Friday, April 25, 2008

It's NBA Playoffs Time!!!

Had to watch my two favorite teams, the Cavs and Jazz, both go down in flames last night, which was painful. The Cavs just didn't look like they were ready to play, while the Jazz looked like maybe they thought they had the series won, before it was won. In any case, both teams looked a bit discombobulated.

But, hey, can't win em all.

I'm sure that many of you, my fascination with the NBA might seem a bit perplexing. The League isn't exactly known for fans who are a) white, b) middle aged, c) who live in the heartland b) in a town where no NBA team is present. There really haven't been many of those kinds of NBA fans since legions of pasty white guys broke their ankles jumping on the Michael Jordan band wagon (only years after the same poseurs were saying he couldn't win it all cause he was too much of a one-man show.... people forget this).

But my love for The League developed at an early age. Even though by the end of the 70's I remember articles in SI, the old Sport Magazine, and others openly wondering if a league with a serious drug problem dominated by black players would even survive into the 80's, Dad would yell at me on Sunday afternoons to go outside and play instead of watching "The NBA on CBS". I remember my favorite team was the 76ers when Moses manned the paint and Dr. J took flight. I remember loving watching the Nuggets run Doug Moe's motion offense, featuring Kiki (The Great White Hope) Vandeweigh and Alex English firing up shots from all over the floor. While the college game was (except for a brief period in the late 80's and early nineties when UNLV, Oklahoma, and those glorious Loyola Marymount started pushing the ball up-tempo) all about ball control and defense, the NBA was about offense.

Scoring. Putting the ball into hole. Which is a heck of a lot more fun to watch. Lose the crazy kids with their faces painted and the pep bands, and college basketball is a poor man's CBA or D-League.

By the time we moved to Lima in 1980, and a subsequent trip to the Richfield Colosseum to see the Cavs (led by World B. Free) in action, I was hooked. Pretty soon, those same Cavs would do a great job of drafting some great players (like Brad Dougherty, Mark Price, and Miami's own Ron Harper), while at the same, out west, another team - like no other - would begin to rise.

The Utah Jazz

The Stockton-to-Malone era, in my opinion, has got to be one of the finest in all of basketball's history. The way those two ran the pick-and-roll - which is as essential to pick-up basketball at the Y as it is to the game on its highest level - was a work of art. But the Jazz did everything. They moved the ball well. They played solid D. They could run with anybody or also beat you in a half-court-slow-em-up game. I remember staying up late at night to watch the NBA playoffs just to watch the Jazz do battle with the Lakers in what are still some of the best series ever.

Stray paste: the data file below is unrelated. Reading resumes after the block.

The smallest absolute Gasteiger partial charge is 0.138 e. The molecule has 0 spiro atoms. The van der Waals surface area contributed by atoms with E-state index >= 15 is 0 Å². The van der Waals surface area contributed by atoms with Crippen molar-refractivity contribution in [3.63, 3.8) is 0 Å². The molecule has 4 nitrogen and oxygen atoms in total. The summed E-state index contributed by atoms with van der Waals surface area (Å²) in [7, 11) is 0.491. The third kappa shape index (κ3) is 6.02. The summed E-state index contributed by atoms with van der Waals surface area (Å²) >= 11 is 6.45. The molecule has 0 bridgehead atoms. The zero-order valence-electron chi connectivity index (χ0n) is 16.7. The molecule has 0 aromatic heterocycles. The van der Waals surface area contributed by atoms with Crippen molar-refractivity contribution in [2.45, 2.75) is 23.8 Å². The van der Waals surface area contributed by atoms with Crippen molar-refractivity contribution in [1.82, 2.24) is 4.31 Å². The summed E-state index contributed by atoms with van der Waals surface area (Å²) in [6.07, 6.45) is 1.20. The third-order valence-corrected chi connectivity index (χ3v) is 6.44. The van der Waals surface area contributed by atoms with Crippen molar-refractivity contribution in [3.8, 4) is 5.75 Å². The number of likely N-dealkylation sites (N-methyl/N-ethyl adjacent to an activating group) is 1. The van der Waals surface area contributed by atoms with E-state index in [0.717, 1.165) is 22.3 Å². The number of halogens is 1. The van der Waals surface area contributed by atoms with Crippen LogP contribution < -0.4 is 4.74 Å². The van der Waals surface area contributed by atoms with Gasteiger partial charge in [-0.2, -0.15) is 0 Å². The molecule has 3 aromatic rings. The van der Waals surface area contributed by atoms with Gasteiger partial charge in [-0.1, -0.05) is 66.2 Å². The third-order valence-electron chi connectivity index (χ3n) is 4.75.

And its been my release ever since.

But on a more fundamental level, there's something beautiful about being a pasty-middle-aged-white guy rooting on a league that is still predominantly urban, and made up black players. For race or background or locale isn't what will compel me to get very little sleep watching late-night west coast games. It's the chance to watch Steve Nash play basketball like a soccer player, Chris Paul and Deron Williams establish themselves as the two best new point guards playing the game, and Dwight Howard becoming a new (although more polite) Moses Malone. It's a chance to witness a long-time bad guy (Kobe) with a rep for being selfish look for help from a French center, two Slavic sharpshooters, and a guy from the Caribbean to get him back to the NBA finals.

And its a chance to watch a guy - LeBron James - who will be one of the greatest to ever play the game, take another step toward that end.

It's not about all the artificial stuff - race, culture, language, economic class - that separates us from one another. It's about talent and the ability to play well with others. The world would be so lucky if we judged one with those values.

Let the NBA playoffs continue. It's fannnnnnnnnnnnnnnnnntastic!

1 comment:

Travis Miner said...

I agree with you that the NBA playoff action is almost the best thing going in professional sports, next to the Stanley Cup playoffs. (You think people question YOUR sanity for being an NBA fan, try explaining the beauty of the quest for the cup to the good folks of Goshen!)

However, I must take umbrage with your description of the Stockton - to Malone era as one of the finest in basketball's history. Aside from the reality that Stockton was generally regarded by his peers as one of the dirtiest players in the sport, I ask you one question which has to be asked if you are going to assert this era as one of the finest in all basketball-dom's history: Where are their rings?

They played during a great era, the era of the Unstoppa-Bulls. My opinion is they may have won a title or two, had Michael stayed retired. They gave the Bulls as much trouble as any Western Conference squad could. However, if theirs is to truly be considered one of the finest ever, they must have at LEAST one ring to back it up. Sorry... No soup for you.